Browse Subject Areas

Click through the PLOS taxonomy to find articles in your field.

For more information about PLOS Subject Areas, click here.

  • Loading metrics

A Conditioned Response as a Measure of Impulsive-Compulsive Behaviours in Parkinson's Disease

  • Andrew H. Evans ,

    Contributed equally to this work with: Andrew H. Evans, Jade Kettlewell

    Affiliation The Royal Melbourne Hospital, Parkville Victoria, Australia

  • Jade Kettlewell ,

    Contributed equally to this work with: Andrew H. Evans, Jade Kettlewell

    Affiliation Florey Neuroscience Institute, University of Melbourne, Parkville Victoria, Australia

  • Sarah McGregor,

    Affiliation St Vincent's Hospital, Fitzroy, Victoria, Australia

  • Katya Kotschet,

    Affiliations Florey Neuroscience Institute, University of Melbourne, Parkville Victoria, Australia, St Vincent's Hospital, Fitzroy, Victoria, Australia

  • Robert I. Griffiths,

    Affiliation Florey Neuroscience Institute, University of Melbourne, Parkville Victoria, Australia

  • Malcolm Horne

    Affiliations Florey Neuroscience Institute, University of Melbourne, Parkville Victoria, Australia, St Vincent's Hospital, Fitzroy, Victoria, Australia, Department of Medicine, St Vincent's Hospital, Fitzroy, Victoria, Australia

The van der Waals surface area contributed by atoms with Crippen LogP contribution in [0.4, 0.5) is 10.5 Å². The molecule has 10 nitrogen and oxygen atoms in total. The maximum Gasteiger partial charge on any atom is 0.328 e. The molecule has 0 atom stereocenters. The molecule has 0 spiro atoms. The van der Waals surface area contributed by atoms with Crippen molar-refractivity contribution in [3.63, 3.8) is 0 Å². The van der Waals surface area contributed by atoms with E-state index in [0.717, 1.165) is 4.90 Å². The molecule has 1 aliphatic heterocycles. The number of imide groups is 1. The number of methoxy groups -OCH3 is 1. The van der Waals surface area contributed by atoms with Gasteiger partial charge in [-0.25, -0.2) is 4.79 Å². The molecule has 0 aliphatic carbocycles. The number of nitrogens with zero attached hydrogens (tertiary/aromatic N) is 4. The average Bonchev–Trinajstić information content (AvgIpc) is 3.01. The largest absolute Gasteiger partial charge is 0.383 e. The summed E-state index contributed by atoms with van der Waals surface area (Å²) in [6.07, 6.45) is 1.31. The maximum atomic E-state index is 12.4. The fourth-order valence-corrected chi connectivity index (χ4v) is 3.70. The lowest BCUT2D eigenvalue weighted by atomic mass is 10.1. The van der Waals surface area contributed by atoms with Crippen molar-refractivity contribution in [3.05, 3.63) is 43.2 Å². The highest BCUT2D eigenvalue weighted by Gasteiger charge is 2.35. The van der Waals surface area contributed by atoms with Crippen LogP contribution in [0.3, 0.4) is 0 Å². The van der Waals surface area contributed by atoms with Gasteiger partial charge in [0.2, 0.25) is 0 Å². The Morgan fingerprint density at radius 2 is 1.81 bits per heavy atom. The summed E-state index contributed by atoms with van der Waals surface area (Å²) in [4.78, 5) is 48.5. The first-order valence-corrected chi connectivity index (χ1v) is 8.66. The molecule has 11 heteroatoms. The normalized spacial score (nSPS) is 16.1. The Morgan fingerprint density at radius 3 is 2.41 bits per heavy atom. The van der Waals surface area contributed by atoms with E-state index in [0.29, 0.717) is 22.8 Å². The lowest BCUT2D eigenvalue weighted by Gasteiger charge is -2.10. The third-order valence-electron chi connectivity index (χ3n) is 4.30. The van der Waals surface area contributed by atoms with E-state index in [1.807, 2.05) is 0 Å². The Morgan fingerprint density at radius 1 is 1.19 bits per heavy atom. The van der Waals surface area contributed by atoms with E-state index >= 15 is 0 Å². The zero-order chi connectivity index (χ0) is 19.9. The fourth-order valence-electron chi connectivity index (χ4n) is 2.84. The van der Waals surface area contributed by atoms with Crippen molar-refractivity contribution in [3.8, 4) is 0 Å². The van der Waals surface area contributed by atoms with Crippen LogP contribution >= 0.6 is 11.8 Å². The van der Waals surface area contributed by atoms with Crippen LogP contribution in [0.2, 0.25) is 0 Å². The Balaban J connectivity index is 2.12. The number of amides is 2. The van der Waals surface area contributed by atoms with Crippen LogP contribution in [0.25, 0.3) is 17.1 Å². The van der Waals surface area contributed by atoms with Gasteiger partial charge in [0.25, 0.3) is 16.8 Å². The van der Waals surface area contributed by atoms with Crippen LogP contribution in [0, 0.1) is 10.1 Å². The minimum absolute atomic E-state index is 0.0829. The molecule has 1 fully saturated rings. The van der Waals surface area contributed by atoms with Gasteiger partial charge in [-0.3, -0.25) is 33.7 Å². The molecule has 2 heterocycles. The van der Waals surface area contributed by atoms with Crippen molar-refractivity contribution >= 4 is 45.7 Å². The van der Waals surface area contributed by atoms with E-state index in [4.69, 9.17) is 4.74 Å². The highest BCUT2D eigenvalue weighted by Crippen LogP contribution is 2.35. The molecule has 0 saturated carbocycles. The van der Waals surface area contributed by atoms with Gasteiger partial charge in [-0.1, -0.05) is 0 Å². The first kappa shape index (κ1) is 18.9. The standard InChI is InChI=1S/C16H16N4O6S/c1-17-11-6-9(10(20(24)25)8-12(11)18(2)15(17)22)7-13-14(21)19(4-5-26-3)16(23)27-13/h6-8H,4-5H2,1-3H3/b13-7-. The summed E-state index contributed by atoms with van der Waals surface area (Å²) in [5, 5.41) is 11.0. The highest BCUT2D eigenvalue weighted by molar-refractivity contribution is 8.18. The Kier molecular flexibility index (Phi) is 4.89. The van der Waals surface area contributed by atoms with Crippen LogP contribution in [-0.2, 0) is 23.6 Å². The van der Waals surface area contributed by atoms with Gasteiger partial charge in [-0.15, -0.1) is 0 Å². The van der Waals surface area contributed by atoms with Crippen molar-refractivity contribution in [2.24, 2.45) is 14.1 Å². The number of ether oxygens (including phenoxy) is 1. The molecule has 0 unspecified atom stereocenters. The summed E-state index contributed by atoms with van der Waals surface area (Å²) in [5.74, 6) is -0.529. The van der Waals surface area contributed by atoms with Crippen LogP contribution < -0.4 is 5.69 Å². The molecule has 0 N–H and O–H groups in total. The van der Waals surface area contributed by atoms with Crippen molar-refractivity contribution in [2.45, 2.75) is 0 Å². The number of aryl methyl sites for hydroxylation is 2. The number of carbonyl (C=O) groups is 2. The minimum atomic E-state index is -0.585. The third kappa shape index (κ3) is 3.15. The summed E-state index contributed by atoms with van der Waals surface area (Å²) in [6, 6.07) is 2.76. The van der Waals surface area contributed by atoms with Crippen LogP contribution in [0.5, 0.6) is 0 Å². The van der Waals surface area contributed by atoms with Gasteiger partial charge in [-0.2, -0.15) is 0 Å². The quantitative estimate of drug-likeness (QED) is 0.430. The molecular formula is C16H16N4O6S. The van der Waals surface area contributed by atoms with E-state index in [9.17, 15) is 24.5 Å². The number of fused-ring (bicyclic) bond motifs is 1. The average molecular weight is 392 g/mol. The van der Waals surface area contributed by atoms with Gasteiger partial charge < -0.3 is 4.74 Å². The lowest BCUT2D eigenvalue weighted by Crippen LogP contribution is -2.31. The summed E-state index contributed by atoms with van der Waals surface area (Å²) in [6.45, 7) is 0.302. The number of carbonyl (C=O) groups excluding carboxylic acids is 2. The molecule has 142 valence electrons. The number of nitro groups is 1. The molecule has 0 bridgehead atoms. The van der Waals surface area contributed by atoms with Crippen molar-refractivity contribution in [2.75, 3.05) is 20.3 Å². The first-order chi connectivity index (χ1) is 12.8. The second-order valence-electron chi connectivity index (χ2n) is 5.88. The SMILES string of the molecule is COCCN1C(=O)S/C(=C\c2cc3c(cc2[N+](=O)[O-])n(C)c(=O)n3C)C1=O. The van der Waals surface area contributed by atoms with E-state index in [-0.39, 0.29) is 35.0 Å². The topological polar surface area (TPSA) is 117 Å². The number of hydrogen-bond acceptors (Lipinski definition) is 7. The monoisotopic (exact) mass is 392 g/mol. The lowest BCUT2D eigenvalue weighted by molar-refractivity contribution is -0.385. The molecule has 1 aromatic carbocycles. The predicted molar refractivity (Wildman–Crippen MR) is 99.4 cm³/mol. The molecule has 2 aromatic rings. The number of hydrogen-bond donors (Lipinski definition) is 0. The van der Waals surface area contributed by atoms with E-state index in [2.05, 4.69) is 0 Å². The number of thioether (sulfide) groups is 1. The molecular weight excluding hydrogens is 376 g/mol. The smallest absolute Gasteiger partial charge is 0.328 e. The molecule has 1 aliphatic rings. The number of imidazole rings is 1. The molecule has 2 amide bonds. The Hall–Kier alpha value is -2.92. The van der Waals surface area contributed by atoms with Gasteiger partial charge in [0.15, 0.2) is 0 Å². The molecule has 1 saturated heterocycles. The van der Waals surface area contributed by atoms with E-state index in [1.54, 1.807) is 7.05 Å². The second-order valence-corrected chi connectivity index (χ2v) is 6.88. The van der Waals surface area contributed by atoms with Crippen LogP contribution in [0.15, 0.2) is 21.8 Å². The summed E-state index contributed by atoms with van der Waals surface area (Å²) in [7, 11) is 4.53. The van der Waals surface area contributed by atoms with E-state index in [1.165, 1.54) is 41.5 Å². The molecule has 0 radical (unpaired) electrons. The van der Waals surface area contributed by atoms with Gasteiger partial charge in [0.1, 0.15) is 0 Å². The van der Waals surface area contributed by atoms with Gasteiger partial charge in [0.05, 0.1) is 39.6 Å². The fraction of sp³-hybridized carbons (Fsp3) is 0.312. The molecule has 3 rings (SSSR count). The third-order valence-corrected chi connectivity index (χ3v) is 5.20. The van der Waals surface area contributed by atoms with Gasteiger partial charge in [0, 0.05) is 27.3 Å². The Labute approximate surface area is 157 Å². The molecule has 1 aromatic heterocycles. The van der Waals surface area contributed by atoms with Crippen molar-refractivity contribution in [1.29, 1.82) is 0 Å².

A Conditioned Response as a Measure of Impulsive-Compulsive Behaviours in Parkinson's Disease

  • Andrew H. Evans, 
  • Jade Kettlewell, 
  • Sarah McGregor, 
  • Katya Kotschet, 
  • Robert I. Griffiths, 
  • Malcolm Horne



Parkinson's Disease patients wore a device on the wrist that gave reminders to take levodopa and also measured bradykinesia and dyskinesia. Consumption of medications was acknowledged by placing the thumb on the device. Some patients performed this acknowledgement repeatedly and unconsciously. This study examines whether this behaviour reflected increased impulsivity.

Methods and Results

Twenty five participants were selected because they had i) excess acknowledgements described above or ii) Impulsive-Compulsive Behaviours or iii) neither of these. A blinded assessor applied clinical scales to measure Impulsive-Compulsive Behaviours, cognition, depression, anxiety and apathy. A Response Ratio, representing the number of acknowledgements/number of doses (expressed as a percentage) was tightly correlated with ratings of Impulsive-Compulsive Behaviours (r2 = 0.79) in 19/25 subjects. Some of these patients had dyskinesia, which was higher with extraneous responses than with response indicating medication consumption. Six of the 25 subjects had high Impulsive-Compulsive Behaviour Scores, higher apathy scores, low levels of dyskinesia and normal Response Ratios. Patients without ICB (low RR) also had low dyskinesia levels regardless of the relevance of the response.


An elevated Response Ratio is a specific measure of a type of ICB where increased incentive salience is attributed to cues by the presence of high striatal dopamine levels, manifested by high levels of dyskinesia. This study also points to a second form of ICBs which occur in the absence of dyskinesia, has normal Response Ratios and higher apathy scores, and may represent prefrontal pathology.